Press "Enter" to skip to content

JUUL: Amazing Marketing. Awful Intentions.

Photo by E-Liquids UK via Unsplash

Last updated on March 14, 2023

A high school freshman walks into a bathroom during lunch and notices that the smoke detectors’ array of red and green wires had been hastily dismantled. A thin, wispy smoke envelops their eyes and forces them to procure tears. The air is saturated with the nauseating smell of “Tropical Mango Blast”; its odor will stick to the walls until the custodians come to clean it. 

This was my first encounter with e-cigarette products, casually referred to as “vapes”. However, after spending more time in high school I’ve uncovered that I am not alone in this experience; this is something that a staggering amount of students have encountered. I’ve also realized that this was not an isolated experience. Alternatively, it was a part of a concerning trend. The entity pulling the strings as an underlying factor? It’s none other than a company called JUUL Labs.

In the present day, those between 15-17 years of age are 16 times more likely to use JUUL’s e-cigarette products than those between the ages of 25-34. From the perspective of someone within this demographic, there are clear reasons why this is so and its imperative to discuss them.

JUUL Labs (formerly known as Ploom Inc (2007-2015) and PAX Labs (2015-2017)) was founded in 2007 by Adam Bowen and James Monsees. In 2015, they launched their flagship product: the JUUL, an electronic cigarette that contained nearly three times more nicotine than what is legal in places like the United Kingdom (the United States does not have a federal limit). And since its release, JUUL has dominated the e-cigarette market.

But suddenly this past June, the FDA announced that due to its marketing towards minors, the company would be banned from selling anything until further notice. What’s happening now?

In the past few months, Juul has responded with an appeal to the Federal Court which resulted in a temporary block on the FDA’s ban. On top of that, the FDA put an administrative stay on its own order. Benjamin Gies, a writer for the Lexington Herald Leader, has implied in an Op-Ed that there is most likely some form of bribery or lobbying taking place, stating, “Now is not the time for FDA leaders to succumb to threats from big money corporations”. The positive, though, is that McKinsey and Co. (the marketers behind JUUL) have been blocked from signing new contracts for the time being.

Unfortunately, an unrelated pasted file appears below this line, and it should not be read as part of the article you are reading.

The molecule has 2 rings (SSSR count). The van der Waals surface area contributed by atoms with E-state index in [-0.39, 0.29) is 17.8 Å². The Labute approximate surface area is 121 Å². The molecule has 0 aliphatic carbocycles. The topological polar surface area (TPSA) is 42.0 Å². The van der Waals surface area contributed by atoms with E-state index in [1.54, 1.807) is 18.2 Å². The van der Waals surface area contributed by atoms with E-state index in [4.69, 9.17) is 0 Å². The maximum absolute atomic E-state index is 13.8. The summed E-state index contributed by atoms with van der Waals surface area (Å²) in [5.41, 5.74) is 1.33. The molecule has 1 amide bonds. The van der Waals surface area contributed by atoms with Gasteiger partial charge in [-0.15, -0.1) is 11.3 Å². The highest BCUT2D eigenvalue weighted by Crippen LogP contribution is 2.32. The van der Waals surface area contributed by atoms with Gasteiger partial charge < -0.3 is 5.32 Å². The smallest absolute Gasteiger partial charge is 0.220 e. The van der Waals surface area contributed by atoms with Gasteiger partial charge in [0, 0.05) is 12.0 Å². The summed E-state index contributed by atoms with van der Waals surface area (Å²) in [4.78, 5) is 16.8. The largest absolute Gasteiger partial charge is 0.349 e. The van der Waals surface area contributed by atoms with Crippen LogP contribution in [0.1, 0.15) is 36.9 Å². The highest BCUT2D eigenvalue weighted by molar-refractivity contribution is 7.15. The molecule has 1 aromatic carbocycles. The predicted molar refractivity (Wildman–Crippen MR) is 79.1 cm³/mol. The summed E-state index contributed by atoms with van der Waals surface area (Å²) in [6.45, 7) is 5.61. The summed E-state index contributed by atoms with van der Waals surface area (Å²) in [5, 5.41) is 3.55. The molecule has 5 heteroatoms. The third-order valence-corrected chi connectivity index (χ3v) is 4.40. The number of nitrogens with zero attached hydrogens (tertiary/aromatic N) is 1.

The central reason why JUUL is being heard out is because of their supposed intent to make it easy for adults to quit smoking. However, the fact that the majority of JUUL’s audience is made up of underage adolescents remains clear, especially given that the FDA has allowed other e-cigarette brands (that don’t market towards teens) such as R.J. Reynolds and Logic to stay on the market.

This raises the question of why JUUL is so much more enticing to younger populations.

The answer lies within the fact that they are marketed specifically towards us. We don’t just happen to come across these products, and there is a reason why ultimately, the marketing company behind the product has been blocked.

One major way that JUUL does this is through their flavors like “Sour Apple” or “Alpine Berry” because when you package nicotine’s addictive qualities with flavors that make ingesting tobacco seem as trivial as chewing gum, the product’s impact shouldn’t surprise anyone. Furthermore, most students grow up being warned about smoking from their parents and teachers but JUUL’s products are sold in colorful boxes which feature modern packaging and chic designs unlike anything that their targets have been warned of.

So, it may be true that the idea of an e-cigarette can make it easier for smokers to quit by providing a middle ground between sobriety and nicotine addiction. However, by using modern packaging and salivating flavors, JUUL’s products are a double edged sword that also serve as a modern, convenient, and seemingly cool gateway into a nicotine addiction. 

And unfortunately, this double edged sword is much sharper on one side than the other as studies show that underage populations are far more likely to use JUUL’s products. What’s worse is that according to a survey, nearly 42% of youth e-cigarette users vape because they like how it tastes and 15% because it seems cool. Only 6% to break a tobacco addiction. Additionally, congressional investigators have found that JUUL Labs deployed a “sophisticated program” where they paid schools up to $10,000 to let company representatives pitch JUUL to underage students and sometimes even show them how to use the product. The bottom line is that both in practice and in theory, JUUL markets towards young audiences and enables them to form addictions. 

But the situation that JUUL Labs is in with the FDA at the moment proves that we- the victims- are on our own. In the last year alone, the tobacco industry invested over $29 million in lobbying alone; the FDA and our legislators have failed us in their duty to resolutely keep us safe in this regard. As a result, the most realistic way for us to survive this evolution within the drug industry is to be educated: to know that big companies like JUUL are specifically looking to target us and that there is more manipulation within the tobacco industry than what we’ve been warned of. But above all else, we have to be firm in our stance that getting a cheap dopamine hit is not worth the risk of injecting toxins into ourselves.

Be First to Comment

Leave a Reply

%d bloggers like this: